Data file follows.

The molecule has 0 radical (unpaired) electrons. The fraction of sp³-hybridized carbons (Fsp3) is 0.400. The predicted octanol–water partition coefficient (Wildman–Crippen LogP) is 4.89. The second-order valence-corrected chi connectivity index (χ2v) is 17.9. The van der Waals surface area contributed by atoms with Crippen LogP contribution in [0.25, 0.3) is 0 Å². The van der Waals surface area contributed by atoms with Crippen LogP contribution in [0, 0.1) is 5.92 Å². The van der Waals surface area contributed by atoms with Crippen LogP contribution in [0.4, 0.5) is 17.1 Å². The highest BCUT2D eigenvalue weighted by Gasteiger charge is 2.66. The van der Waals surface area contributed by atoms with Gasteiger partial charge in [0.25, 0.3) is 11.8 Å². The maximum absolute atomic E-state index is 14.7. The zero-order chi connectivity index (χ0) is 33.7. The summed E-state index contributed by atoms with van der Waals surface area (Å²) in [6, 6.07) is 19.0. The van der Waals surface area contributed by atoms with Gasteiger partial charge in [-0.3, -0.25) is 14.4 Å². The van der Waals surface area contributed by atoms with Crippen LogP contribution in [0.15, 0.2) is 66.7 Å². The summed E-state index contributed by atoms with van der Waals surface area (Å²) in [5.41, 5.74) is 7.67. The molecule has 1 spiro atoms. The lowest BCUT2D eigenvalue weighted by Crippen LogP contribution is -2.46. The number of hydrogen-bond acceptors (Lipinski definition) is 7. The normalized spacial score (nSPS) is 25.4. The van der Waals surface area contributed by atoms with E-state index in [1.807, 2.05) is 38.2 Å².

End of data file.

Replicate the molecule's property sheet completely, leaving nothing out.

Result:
The molecule has 0 radical (unpaired) electrons. The fraction of sp³-hybridized carbons (Fsp3) is 0.400. The predicted octanol–water partition coefficient (Wildman–Crippen LogP) is 4.89. The second-order valence-corrected chi connectivity index (χ2v) is 17.9. The van der Waals surface area contributed by atoms with Crippen LogP contribution in [0.25, 0.3) is 0 Å². The van der Waals surface area contributed by atoms with Crippen LogP contribution in [0, 0.1) is 5.92 Å². The van der Waals surface area contributed by atoms with Crippen LogP contribution in [0.4, 0.5) is 17.1 Å². The highest BCUT2D eigenvalue weighted by Gasteiger charge is 2.66. The van der Waals surface area contributed by atoms with Gasteiger partial charge in [0.25, 0.3) is 11.8 Å². The maximum absolute atomic E-state index is 14.7. The zero-order chi connectivity index (χ0) is 33.7. The summed E-state index contributed by atoms with van der Waals surface area (Å²) in [6, 6.07) is 19.0. The van der Waals surface area contributed by atoms with Gasteiger partial charge in [-0.3, -0.25) is 14.4 Å². The van der Waals surface area contributed by atoms with Crippen LogP contribution in [0.15, 0.2) is 66.7 Å². The summed E-state index contributed by atoms with van der Waals surface area (Å²) in [5.41, 5.74) is 7.67. The molecule has 1 spiro atoms. The lowest BCUT2D eigenvalue weighted by Crippen LogP contribution is -2.46. The number of hydrogen-bond acceptors (Lipinski definition) is 7. The normalized spacial score (nSPS) is 25.4. The van der Waals surface area contributed by atoms with E-state index in [1.807, 2.05) is 38.2 Å².